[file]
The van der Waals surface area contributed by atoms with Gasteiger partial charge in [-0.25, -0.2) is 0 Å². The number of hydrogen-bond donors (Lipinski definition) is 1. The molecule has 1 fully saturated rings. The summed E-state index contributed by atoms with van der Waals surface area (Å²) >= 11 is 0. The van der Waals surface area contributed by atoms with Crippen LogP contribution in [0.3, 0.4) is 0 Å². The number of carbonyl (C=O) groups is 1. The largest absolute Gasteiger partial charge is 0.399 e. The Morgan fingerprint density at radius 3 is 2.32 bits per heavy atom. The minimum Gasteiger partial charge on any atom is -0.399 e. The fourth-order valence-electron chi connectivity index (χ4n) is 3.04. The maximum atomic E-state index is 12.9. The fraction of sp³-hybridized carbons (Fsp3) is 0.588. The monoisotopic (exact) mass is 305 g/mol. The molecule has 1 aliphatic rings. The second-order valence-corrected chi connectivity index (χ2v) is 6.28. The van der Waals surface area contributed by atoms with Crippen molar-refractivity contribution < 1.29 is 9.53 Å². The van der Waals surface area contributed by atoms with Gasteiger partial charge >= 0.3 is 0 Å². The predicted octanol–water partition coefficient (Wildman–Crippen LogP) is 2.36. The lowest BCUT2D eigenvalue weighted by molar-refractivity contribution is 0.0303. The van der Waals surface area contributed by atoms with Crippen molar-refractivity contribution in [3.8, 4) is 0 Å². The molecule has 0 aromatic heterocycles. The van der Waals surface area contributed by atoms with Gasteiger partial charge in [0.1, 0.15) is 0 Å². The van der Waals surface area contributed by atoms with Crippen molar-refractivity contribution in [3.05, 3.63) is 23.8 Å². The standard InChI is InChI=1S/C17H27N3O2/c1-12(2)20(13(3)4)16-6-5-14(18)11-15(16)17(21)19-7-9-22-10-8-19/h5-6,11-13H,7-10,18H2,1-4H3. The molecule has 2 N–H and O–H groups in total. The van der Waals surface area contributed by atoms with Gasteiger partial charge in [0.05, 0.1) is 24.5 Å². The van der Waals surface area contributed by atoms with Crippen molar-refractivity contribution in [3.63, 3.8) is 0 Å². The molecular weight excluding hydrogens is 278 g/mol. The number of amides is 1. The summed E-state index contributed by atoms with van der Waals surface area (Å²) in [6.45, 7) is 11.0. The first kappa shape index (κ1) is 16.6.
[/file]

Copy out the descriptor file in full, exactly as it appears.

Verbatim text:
The van der Waals surface area contributed by atoms with Gasteiger partial charge in [-0.25, -0.2) is 0 Å². The number of hydrogen-bond donors (Lipinski definition) is 1. The molecule has 1 fully saturated rings. The summed E-state index contributed by atoms with van der Waals surface area (Å²) >= 11 is 0. The van der Waals surface area contributed by atoms with Crippen LogP contribution in [0.3, 0.4) is 0 Å². The number of carbonyl (C=O) groups is 1. The largest absolute Gasteiger partial charge is 0.399 e. The Morgan fingerprint density at radius 3 is 2.32 bits per heavy atom. The minimum Gasteiger partial charge on any atom is -0.399 e. The fourth-order valence-electron chi connectivity index (χ4n) is 3.04. The maximum atomic E-state index is 12.9. The fraction of sp³-hybridized carbons (Fsp3) is 0.588. The monoisotopic (exact) mass is 305 g/mol. The molecule has 1 aliphatic rings. The second-order valence-corrected chi connectivity index (χ2v) is 6.28. The van der Waals surface area contributed by atoms with Crippen molar-refractivity contribution < 1.29 is 9.53 Å². The van der Waals surface area contributed by atoms with Gasteiger partial charge >= 0.3 is 0 Å². The predicted octanol–water partition coefficient (Wildman–Crippen LogP) is 2.36. The lowest BCUT2D eigenvalue weighted by molar-refractivity contribution is 0.0303. The van der Waals surface area contributed by atoms with Crippen molar-refractivity contribution in [3.8, 4) is 0 Å². The molecule has 0 aromatic heterocycles. The van der Waals surface area contributed by atoms with Gasteiger partial charge in [0.1, 0.15) is 0 Å². The van der Waals surface area contributed by atoms with Crippen molar-refractivity contribution in [3.05, 3.63) is 23.8 Å². The standard InChI is InChI=1S/C17H27N3O2/c1-12(2)20(13(3)4)16-6-5-14(18)11-15(16)17(21)19-7-9-22-10-8-19/h5-6,11-13H,7-10,18H2,1-4H3. The molecule has 2 N–H and O–H groups in total. The van der Waals surface area contributed by atoms with Gasteiger partial charge in [0.05, 0.1) is 24.5 Å². The van der Waals surface area contributed by atoms with Crippen molar-refractivity contribution in [3.63, 3.8) is 0 Å². The molecular weight excluding hydrogens is 278 g/mol. The number of amides is 1. The summed E-state index contributed by atoms with van der Waals surface area (Å²) in [6.45, 7) is 11.0. The first kappa shape index (κ1) is 16.6.